While the COVID-19 pandemic knows no boundaries, life in Wyoming still looks and feels quite familiar compared to much of the country, where millions have been holed up in suburban expanses and compact high rises.
“We never had an explicit name for it like we do now, but most Wyomingites will tell you that social distancing is one thing they have always appreciated about life in Wyoming,” said Wendy Lopez, business recruitment manager for the Wyoming Business Council, the state’s economic development agency. “We have plenty of wide-open spaces here.”
Spectacular views, boundless recreational opportunities, low population and room to grow have always been important features Lopez highlights when recruiting businesses to the state. COVID-19 has exacerbated awareness of just how appealing those wide-open spaces can be to people and business owners.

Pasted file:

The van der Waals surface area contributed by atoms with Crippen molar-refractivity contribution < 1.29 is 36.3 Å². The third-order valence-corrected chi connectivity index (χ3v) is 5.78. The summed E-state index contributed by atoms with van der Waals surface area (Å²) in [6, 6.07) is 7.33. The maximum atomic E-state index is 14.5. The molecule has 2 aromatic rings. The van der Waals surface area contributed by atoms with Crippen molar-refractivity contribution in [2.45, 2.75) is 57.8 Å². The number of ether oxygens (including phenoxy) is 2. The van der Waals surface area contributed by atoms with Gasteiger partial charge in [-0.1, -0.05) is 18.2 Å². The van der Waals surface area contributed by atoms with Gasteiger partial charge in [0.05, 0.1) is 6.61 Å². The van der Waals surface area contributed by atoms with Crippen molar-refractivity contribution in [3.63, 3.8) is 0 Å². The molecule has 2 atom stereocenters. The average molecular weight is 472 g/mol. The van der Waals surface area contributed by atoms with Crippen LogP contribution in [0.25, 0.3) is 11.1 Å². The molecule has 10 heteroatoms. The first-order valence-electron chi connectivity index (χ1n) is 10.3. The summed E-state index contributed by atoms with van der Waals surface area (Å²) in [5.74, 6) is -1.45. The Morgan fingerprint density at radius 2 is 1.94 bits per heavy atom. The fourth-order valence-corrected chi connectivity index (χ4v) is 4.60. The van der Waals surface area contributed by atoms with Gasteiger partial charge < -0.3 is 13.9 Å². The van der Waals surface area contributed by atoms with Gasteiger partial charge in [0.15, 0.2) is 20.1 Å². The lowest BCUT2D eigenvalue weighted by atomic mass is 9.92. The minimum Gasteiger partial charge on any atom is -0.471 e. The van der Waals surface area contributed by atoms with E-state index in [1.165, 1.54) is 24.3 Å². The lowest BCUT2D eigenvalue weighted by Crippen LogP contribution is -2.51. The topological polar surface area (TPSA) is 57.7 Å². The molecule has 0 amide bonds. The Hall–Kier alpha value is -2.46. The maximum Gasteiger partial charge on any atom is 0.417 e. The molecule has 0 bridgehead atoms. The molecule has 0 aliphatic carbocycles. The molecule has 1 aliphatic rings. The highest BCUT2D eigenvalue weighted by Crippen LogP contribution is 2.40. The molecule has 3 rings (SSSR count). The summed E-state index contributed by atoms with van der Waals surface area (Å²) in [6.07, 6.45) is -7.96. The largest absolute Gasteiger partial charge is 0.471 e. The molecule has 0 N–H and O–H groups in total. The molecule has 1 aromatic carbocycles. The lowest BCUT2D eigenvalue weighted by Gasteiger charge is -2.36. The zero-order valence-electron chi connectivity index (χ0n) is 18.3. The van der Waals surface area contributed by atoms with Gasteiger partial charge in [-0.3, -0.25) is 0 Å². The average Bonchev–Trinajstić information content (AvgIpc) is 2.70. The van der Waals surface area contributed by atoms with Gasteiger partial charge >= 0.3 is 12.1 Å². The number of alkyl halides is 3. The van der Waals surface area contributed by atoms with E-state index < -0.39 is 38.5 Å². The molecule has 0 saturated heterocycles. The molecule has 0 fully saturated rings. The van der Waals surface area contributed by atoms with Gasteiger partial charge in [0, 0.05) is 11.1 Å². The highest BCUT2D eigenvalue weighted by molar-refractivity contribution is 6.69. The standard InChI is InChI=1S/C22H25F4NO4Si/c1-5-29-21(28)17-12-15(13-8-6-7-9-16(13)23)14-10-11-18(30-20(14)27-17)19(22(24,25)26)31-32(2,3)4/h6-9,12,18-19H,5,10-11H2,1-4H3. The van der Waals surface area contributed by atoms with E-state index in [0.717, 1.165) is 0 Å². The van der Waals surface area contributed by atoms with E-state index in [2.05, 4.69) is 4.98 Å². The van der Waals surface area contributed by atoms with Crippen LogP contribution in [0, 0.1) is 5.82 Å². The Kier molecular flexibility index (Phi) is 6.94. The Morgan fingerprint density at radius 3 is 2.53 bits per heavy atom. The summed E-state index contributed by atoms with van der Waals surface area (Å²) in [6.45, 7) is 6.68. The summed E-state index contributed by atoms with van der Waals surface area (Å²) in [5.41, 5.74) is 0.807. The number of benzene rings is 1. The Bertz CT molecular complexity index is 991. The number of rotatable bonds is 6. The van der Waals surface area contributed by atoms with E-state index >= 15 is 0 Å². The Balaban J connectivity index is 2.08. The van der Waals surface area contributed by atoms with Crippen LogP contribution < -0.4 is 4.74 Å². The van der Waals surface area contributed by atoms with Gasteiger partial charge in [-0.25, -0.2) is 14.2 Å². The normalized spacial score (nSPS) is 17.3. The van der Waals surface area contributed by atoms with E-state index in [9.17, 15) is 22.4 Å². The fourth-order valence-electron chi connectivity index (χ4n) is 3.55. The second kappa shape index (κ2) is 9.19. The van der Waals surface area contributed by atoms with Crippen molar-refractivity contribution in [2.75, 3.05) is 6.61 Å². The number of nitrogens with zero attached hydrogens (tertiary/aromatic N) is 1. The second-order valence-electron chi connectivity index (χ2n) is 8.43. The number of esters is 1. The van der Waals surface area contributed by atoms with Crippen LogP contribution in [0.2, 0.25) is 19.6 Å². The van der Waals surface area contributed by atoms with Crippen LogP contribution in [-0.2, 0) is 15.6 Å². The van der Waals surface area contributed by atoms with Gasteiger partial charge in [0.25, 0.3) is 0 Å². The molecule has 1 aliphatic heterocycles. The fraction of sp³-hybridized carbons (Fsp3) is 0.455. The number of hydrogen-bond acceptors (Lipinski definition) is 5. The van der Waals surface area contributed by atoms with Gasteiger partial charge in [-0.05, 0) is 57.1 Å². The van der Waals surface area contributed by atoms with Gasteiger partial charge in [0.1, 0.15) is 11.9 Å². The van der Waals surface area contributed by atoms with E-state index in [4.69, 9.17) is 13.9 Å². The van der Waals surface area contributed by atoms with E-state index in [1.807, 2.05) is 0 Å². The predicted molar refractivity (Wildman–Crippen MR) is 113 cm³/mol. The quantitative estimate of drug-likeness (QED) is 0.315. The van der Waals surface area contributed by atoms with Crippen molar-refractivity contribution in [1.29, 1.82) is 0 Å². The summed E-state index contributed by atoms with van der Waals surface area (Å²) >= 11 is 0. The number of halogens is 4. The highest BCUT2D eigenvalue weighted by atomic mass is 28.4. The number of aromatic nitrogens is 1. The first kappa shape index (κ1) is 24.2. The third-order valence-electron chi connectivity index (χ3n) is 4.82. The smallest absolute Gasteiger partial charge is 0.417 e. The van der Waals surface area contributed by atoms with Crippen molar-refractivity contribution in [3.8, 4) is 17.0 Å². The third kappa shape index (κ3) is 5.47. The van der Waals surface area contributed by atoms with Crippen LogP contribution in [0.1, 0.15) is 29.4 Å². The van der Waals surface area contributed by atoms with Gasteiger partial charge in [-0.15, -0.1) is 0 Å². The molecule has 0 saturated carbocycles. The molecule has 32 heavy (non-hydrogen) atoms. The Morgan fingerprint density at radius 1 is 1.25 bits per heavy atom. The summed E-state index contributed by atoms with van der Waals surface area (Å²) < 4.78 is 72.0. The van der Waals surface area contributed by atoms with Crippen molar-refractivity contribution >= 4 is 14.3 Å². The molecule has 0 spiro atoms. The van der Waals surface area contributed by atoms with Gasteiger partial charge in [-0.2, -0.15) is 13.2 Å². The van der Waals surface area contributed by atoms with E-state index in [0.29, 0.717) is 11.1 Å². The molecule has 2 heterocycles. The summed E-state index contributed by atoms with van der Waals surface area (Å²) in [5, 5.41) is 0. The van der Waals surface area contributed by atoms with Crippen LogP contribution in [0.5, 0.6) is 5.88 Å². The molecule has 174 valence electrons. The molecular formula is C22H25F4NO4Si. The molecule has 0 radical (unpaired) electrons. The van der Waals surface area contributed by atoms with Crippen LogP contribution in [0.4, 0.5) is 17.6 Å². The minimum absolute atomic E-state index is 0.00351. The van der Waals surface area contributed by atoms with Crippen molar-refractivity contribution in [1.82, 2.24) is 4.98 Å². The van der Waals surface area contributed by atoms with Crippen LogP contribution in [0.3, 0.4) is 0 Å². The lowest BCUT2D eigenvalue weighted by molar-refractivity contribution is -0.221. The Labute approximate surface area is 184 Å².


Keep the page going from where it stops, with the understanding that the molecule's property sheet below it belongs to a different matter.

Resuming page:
Business leaders and employees are realizing, and proving, they can hire and work from anywhere. So, as employees can answer emails on a ski lift or attend meetings from a fishing boat, many experts are predicting a move away from big-city crowds and grueling commutes.
Relocate for a Life of Adventure
In October, the Wyoming Business Council, Wyoming Department of Workforce Services and Wyoming Office of Tourism launched a collaborative marketing effort titled #WYrelocate that encourages remote and gig workers to relocate to Wyoming.
The campaign not only speaks to a human’s need for access to adventure, but Wyoming’s No. 1 business-friendly tax climate, no personal or corporate state income taxes, and low sales and property taxes.
“Relocating to Wyoming means building a life you want, where you can spend less, earn more and be within minutes of hunting, fishing, biking, hiking and climbing,” Lopez said.
Interestingly, initial results not only show inquiries from the targeted audiences, but from people looking for job opportunities in Wyoming and business owners interested in relocating or expanding to the Cowboy State.
Go to https://travelwyoming.com/wy-relocate for more information.
Wyoming has been a hub of business relocation and expansion in 2020 despite the pandemic.